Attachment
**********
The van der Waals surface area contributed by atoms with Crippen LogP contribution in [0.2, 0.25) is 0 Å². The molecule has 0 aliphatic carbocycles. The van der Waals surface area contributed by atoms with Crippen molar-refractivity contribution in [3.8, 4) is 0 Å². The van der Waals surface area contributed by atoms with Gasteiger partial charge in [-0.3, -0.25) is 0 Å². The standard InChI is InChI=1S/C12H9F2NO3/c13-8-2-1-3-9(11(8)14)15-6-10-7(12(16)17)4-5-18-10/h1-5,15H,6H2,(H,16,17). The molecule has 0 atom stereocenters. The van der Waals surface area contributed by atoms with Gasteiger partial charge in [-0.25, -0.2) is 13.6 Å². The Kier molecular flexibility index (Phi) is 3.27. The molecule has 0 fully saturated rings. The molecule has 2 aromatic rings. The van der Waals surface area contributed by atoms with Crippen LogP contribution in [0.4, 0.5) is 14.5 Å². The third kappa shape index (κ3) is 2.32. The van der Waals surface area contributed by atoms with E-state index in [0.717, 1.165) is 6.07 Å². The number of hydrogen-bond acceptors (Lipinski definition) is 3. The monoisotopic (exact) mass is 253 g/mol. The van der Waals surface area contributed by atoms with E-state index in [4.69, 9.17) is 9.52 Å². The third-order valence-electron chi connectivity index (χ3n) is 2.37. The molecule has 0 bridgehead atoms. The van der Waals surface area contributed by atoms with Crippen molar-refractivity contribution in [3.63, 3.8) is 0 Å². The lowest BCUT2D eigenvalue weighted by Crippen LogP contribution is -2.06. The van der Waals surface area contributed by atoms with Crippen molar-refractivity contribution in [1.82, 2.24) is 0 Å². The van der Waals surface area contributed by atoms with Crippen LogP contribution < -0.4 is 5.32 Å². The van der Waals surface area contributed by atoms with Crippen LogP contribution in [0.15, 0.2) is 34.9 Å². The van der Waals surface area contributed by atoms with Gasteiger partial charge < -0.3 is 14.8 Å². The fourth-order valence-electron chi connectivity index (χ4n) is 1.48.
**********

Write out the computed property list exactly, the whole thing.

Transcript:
The van der Waals surface area contributed by atoms with Crippen LogP contribution in [0.2, 0.25) is 0 Å². The molecule has 0 aliphatic carbocycles. The van der Waals surface area contributed by atoms with Crippen molar-refractivity contribution in [3.8, 4) is 0 Å². The van der Waals surface area contributed by atoms with Gasteiger partial charge in [-0.3, -0.25) is 0 Å². The standard InChI is InChI=1S/C12H9F2NO3/c13-8-2-1-3-9(11(8)14)15-6-10-7(12(16)17)4-5-18-10/h1-5,15H,6H2,(H,16,17). The molecule has 0 atom stereocenters. The van der Waals surface area contributed by atoms with Gasteiger partial charge in [-0.25, -0.2) is 13.6 Å². The Kier molecular flexibility index (Phi) is 3.27. The molecule has 0 fully saturated rings. The molecule has 2 aromatic rings. The van der Waals surface area contributed by atoms with Crippen LogP contribution in [0.4, 0.5) is 14.5 Å². The third kappa shape index (κ3) is 2.32. The van der Waals surface area contributed by atoms with E-state index in [0.717, 1.165) is 6.07 Å². The number of hydrogen-bond acceptors (Lipinski definition) is 3. The monoisotopic (exact) mass is 253 g/mol. The van der Waals surface area contributed by atoms with E-state index in [4.69, 9.17) is 9.52 Å². The third-order valence-electron chi connectivity index (χ3n) is 2.37. The molecule has 0 bridgehead atoms. The van der Waals surface area contributed by atoms with Crippen molar-refractivity contribution in [3.63, 3.8) is 0 Å². The lowest BCUT2D eigenvalue weighted by Crippen LogP contribution is -2.06. The van der Waals surface area contributed by atoms with Crippen molar-refractivity contribution in [1.82, 2.24) is 0 Å². The van der Waals surface area contributed by atoms with Crippen LogP contribution < -0.4 is 5.32 Å². The van der Waals surface area contributed by atoms with Crippen LogP contribution in [0.15, 0.2) is 34.9 Å². The van der Waals surface area contributed by atoms with Gasteiger partial charge < -0.3 is 14.8 Å². The fourth-order valence-electron chi connectivity index (χ4n) is 1.48.